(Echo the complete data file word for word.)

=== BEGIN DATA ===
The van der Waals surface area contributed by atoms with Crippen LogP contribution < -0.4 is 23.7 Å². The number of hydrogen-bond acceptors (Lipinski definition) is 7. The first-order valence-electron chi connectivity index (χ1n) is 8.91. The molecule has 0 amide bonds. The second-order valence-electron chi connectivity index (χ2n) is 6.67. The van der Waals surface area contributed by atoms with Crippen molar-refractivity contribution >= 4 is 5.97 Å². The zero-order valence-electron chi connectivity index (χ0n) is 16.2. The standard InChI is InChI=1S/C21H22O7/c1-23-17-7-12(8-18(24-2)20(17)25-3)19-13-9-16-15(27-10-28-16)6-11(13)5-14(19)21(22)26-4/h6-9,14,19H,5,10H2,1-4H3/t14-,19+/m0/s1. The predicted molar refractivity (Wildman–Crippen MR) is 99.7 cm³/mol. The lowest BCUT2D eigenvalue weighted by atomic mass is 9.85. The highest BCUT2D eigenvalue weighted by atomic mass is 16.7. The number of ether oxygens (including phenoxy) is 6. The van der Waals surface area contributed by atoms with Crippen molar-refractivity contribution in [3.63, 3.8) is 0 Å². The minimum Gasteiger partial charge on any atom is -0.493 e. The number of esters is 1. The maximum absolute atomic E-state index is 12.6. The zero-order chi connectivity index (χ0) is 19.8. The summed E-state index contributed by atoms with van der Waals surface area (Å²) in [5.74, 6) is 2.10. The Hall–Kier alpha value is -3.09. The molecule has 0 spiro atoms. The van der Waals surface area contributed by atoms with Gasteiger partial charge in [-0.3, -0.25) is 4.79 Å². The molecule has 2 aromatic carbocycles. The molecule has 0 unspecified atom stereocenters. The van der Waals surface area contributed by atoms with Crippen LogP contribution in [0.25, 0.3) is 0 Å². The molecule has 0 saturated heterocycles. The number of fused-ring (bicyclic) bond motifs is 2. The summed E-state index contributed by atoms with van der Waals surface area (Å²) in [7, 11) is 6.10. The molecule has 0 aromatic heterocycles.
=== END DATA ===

The van der Waals surface area contributed by atoms with Crippen LogP contribution < -0.4 is 23.7 Å². The number of hydrogen-bond acceptors (Lipinski definition) is 7. The first-order valence-electron chi connectivity index (χ1n) is 8.91. The molecule has 0 amide bonds. The second-order valence-electron chi connectivity index (χ2n) is 6.67. The van der Waals surface area contributed by atoms with Crippen molar-refractivity contribution >= 4 is 5.97 Å². The zero-order valence-electron chi connectivity index (χ0n) is 16.2. The standard InChI is InChI=1S/C21H22O7/c1-23-17-7-12(8-18(24-2)20(17)25-3)19-13-9-16-15(27-10-28-16)6-11(13)5-14(19)21(22)26-4/h6-9,14,19H,5,10H2,1-4H3/t14-,19+/m0/s1. The predicted molar refractivity (Wildman–Crippen MR) is 99.7 cm³/mol. The lowest BCUT2D eigenvalue weighted by atomic mass is 9.85. The highest BCUT2D eigenvalue weighted by atomic mass is 16.7. The number of ether oxygens (including phenoxy) is 6. The van der Waals surface area contributed by atoms with Crippen molar-refractivity contribution in [3.63, 3.8) is 0 Å². The minimum Gasteiger partial charge on any atom is -0.493 e. The number of esters is 1. The maximum absolute atomic E-state index is 12.6. The zero-order chi connectivity index (χ0) is 19.8. The summed E-state index contributed by atoms with van der Waals surface area (Å²) in [5.74, 6) is 2.10. The Hall–Kier alpha value is -3.09. The molecule has 0 spiro atoms. The van der Waals surface area contributed by atoms with Gasteiger partial charge in [-0.3, -0.25) is 4.79 Å². The molecule has 2 aromatic carbocycles. The molecule has 0 unspecified atom stereocenters. The van der Waals surface area contributed by atoms with Crippen LogP contribution in [0.25, 0.3) is 0 Å². The molecule has 0 saturated heterocycles. The number of fused-ring (bicyclic) bond motifs is 2. The summed E-state index contributed by atoms with van der Waals surface area (Å²) in [7, 11) is 6.10. The molecule has 0 aromatic heterocycles.